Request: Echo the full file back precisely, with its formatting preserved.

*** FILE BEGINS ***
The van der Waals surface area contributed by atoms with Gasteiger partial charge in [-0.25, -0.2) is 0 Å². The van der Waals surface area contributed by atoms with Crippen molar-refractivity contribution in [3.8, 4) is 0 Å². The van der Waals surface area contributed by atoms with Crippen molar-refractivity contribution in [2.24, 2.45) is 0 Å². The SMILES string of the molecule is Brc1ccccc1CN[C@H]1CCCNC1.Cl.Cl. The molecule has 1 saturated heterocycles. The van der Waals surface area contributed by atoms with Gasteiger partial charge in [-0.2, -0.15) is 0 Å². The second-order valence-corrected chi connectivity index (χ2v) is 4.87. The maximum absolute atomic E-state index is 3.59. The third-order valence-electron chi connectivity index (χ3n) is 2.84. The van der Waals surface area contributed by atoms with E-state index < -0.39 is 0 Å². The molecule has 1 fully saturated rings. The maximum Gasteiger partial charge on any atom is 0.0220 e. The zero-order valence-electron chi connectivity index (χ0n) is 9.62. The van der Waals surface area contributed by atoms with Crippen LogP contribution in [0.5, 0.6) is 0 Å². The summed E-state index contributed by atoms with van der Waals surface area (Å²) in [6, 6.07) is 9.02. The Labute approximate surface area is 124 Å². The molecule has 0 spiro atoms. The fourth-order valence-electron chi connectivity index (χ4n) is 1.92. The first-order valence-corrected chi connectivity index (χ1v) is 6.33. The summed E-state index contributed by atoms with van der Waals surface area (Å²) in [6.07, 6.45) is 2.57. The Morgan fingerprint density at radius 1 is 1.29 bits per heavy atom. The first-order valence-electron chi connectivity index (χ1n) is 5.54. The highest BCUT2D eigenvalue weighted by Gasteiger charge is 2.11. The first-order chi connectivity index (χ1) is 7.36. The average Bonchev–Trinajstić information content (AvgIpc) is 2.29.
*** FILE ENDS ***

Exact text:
The van der Waals surface area contributed by atoms with Gasteiger partial charge in [-0.25, -0.2) is 0 Å². The van der Waals surface area contributed by atoms with Crippen molar-refractivity contribution in [3.8, 4) is 0 Å². The van der Waals surface area contributed by atoms with Crippen molar-refractivity contribution in [2.24, 2.45) is 0 Å². The SMILES string of the molecule is Brc1ccccc1CN[C@H]1CCCNC1.Cl.Cl. The molecule has 1 saturated heterocycles. The van der Waals surface area contributed by atoms with Gasteiger partial charge in [-0.2, -0.15) is 0 Å². The second-order valence-corrected chi connectivity index (χ2v) is 4.87. The maximum absolute atomic E-state index is 3.59. The third-order valence-electron chi connectivity index (χ3n) is 2.84. The van der Waals surface area contributed by atoms with E-state index < -0.39 is 0 Å². The molecule has 1 fully saturated rings. The maximum Gasteiger partial charge on any atom is 0.0220 e. The zero-order valence-electron chi connectivity index (χ0n) is 9.62. The van der Waals surface area contributed by atoms with Crippen LogP contribution in [0.5, 0.6) is 0 Å². The summed E-state index contributed by atoms with van der Waals surface area (Å²) in [6, 6.07) is 9.02. The Labute approximate surface area is 124 Å². The molecule has 0 spiro atoms. The fourth-order valence-electron chi connectivity index (χ4n) is 1.92. The first-order valence-corrected chi connectivity index (χ1v) is 6.33. The summed E-state index contributed by atoms with van der Waals surface area (Å²) in [6.07, 6.45) is 2.57. The Morgan fingerprint density at radius 1 is 1.29 bits per heavy atom. The first-order valence-electron chi connectivity index (χ1n) is 5.54. The highest BCUT2D eigenvalue weighted by Gasteiger charge is 2.11. The first-order chi connectivity index (χ1) is 7.36. The average Bonchev–Trinajstić information content (AvgIpc) is 2.29.